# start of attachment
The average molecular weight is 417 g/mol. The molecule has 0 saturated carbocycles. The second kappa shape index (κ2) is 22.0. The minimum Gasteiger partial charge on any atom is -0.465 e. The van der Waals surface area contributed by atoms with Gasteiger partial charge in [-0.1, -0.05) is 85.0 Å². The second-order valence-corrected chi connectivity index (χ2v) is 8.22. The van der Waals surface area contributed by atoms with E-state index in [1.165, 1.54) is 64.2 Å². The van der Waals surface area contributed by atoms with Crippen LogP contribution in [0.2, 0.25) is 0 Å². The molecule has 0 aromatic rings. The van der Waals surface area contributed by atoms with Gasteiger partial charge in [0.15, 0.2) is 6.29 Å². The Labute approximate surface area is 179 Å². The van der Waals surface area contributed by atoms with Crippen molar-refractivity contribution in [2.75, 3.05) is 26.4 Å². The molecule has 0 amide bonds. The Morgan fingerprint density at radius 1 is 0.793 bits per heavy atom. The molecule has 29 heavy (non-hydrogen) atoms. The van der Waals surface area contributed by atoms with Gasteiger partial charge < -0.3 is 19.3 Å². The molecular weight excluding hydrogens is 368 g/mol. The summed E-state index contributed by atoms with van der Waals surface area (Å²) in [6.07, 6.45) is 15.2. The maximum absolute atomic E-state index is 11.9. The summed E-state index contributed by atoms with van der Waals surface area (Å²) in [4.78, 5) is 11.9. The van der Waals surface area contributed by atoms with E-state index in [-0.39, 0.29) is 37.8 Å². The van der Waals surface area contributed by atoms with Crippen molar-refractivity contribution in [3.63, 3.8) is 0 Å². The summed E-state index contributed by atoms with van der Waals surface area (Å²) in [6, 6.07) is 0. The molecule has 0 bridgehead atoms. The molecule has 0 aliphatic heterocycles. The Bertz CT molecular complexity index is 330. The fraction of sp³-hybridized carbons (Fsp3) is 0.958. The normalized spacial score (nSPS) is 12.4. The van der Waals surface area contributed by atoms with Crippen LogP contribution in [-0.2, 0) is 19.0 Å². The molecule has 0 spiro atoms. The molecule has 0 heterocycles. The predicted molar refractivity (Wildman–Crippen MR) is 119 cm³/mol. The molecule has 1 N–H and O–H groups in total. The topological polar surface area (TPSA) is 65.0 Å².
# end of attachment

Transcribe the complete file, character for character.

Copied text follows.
The average molecular weight is 417 g/mol. The molecule has 0 saturated carbocycles. The second kappa shape index (κ2) is 22.0. The minimum Gasteiger partial charge on any atom is -0.465 e. The van der Waals surface area contributed by atoms with Gasteiger partial charge in [-0.1, -0.05) is 85.0 Å². The second-order valence-corrected chi connectivity index (χ2v) is 8.22. The van der Waals surface area contributed by atoms with E-state index in [1.165, 1.54) is 64.2 Å². The van der Waals surface area contributed by atoms with Crippen LogP contribution in [0.2, 0.25) is 0 Å². The molecule has 0 aromatic rings. The van der Waals surface area contributed by atoms with Gasteiger partial charge in [0.15, 0.2) is 6.29 Å². The Labute approximate surface area is 179 Å². The van der Waals surface area contributed by atoms with Crippen molar-refractivity contribution in [2.75, 3.05) is 26.4 Å². The molecule has 0 amide bonds. The Morgan fingerprint density at radius 1 is 0.793 bits per heavy atom. The molecule has 29 heavy (non-hydrogen) atoms. The van der Waals surface area contributed by atoms with Gasteiger partial charge < -0.3 is 19.3 Å². The molecular weight excluding hydrogens is 368 g/mol. The summed E-state index contributed by atoms with van der Waals surface area (Å²) in [6.07, 6.45) is 15.2. The maximum absolute atomic E-state index is 11.9. The summed E-state index contributed by atoms with van der Waals surface area (Å²) in [4.78, 5) is 11.9. The van der Waals surface area contributed by atoms with E-state index in [-0.39, 0.29) is 37.8 Å². The van der Waals surface area contributed by atoms with Crippen molar-refractivity contribution in [3.63, 3.8) is 0 Å². The summed E-state index contributed by atoms with van der Waals surface area (Å²) in [6, 6.07) is 0. The molecule has 0 bridgehead atoms. The molecule has 0 aliphatic heterocycles. The Bertz CT molecular complexity index is 330. The fraction of sp³-hybridized carbons (Fsp3) is 0.958. The normalized spacial score (nSPS) is 12.4. The van der Waals surface area contributed by atoms with Crippen LogP contribution in [-0.2, 0) is 19.0 Å². The molecule has 0 spiro atoms. The molecule has 0 heterocycles. The predicted molar refractivity (Wildman–Crippen MR) is 119 cm³/mol. The molecule has 1 N–H and O–H groups in total. The topological polar surface area (TPSA) is 65.0 Å².